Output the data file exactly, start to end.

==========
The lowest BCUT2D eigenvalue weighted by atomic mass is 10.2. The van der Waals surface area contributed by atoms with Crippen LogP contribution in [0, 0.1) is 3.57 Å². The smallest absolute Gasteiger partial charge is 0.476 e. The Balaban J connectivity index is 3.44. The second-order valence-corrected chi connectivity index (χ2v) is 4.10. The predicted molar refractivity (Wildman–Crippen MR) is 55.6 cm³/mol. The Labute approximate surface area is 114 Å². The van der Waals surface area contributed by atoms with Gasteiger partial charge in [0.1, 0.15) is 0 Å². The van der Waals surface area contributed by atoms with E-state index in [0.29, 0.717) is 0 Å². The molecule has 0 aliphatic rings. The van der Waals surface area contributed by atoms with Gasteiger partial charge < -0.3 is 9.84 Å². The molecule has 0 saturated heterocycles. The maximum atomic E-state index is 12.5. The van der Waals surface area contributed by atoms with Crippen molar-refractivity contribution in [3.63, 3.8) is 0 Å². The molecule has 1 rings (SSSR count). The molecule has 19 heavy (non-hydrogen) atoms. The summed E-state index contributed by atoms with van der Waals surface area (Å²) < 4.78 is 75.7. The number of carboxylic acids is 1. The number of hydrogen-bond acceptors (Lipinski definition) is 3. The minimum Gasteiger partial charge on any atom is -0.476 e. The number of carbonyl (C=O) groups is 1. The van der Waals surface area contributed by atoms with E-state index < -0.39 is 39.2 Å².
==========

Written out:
The lowest BCUT2D eigenvalue weighted by atomic mass is 10.2. The van der Waals surface area contributed by atoms with Crippen LogP contribution in [0, 0.1) is 3.57 Å². The smallest absolute Gasteiger partial charge is 0.476 e. The Balaban J connectivity index is 3.44. The second-order valence-corrected chi connectivity index (χ2v) is 4.10. The predicted molar refractivity (Wildman–Crippen MR) is 55.6 cm³/mol. The Labute approximate surface area is 114 Å². The van der Waals surface area contributed by atoms with Gasteiger partial charge in [0.1, 0.15) is 0 Å². The van der Waals surface area contributed by atoms with E-state index in [0.29, 0.717) is 0 Å². The molecule has 0 aliphatic rings. The van der Waals surface area contributed by atoms with Gasteiger partial charge < -0.3 is 9.84 Å². The molecule has 0 saturated heterocycles. The maximum atomic E-state index is 12.5. The van der Waals surface area contributed by atoms with Crippen molar-refractivity contribution in [3.63, 3.8) is 0 Å². The molecule has 1 rings (SSSR count). The molecule has 19 heavy (non-hydrogen) atoms. The summed E-state index contributed by atoms with van der Waals surface area (Å²) < 4.78 is 75.7. The number of carboxylic acids is 1. The number of hydrogen-bond acceptors (Lipinski definition) is 3. The minimum Gasteiger partial charge on any atom is -0.476 e. The number of carbonyl (C=O) groups is 1. The van der Waals surface area contributed by atoms with E-state index < -0.39 is 39.2 Å².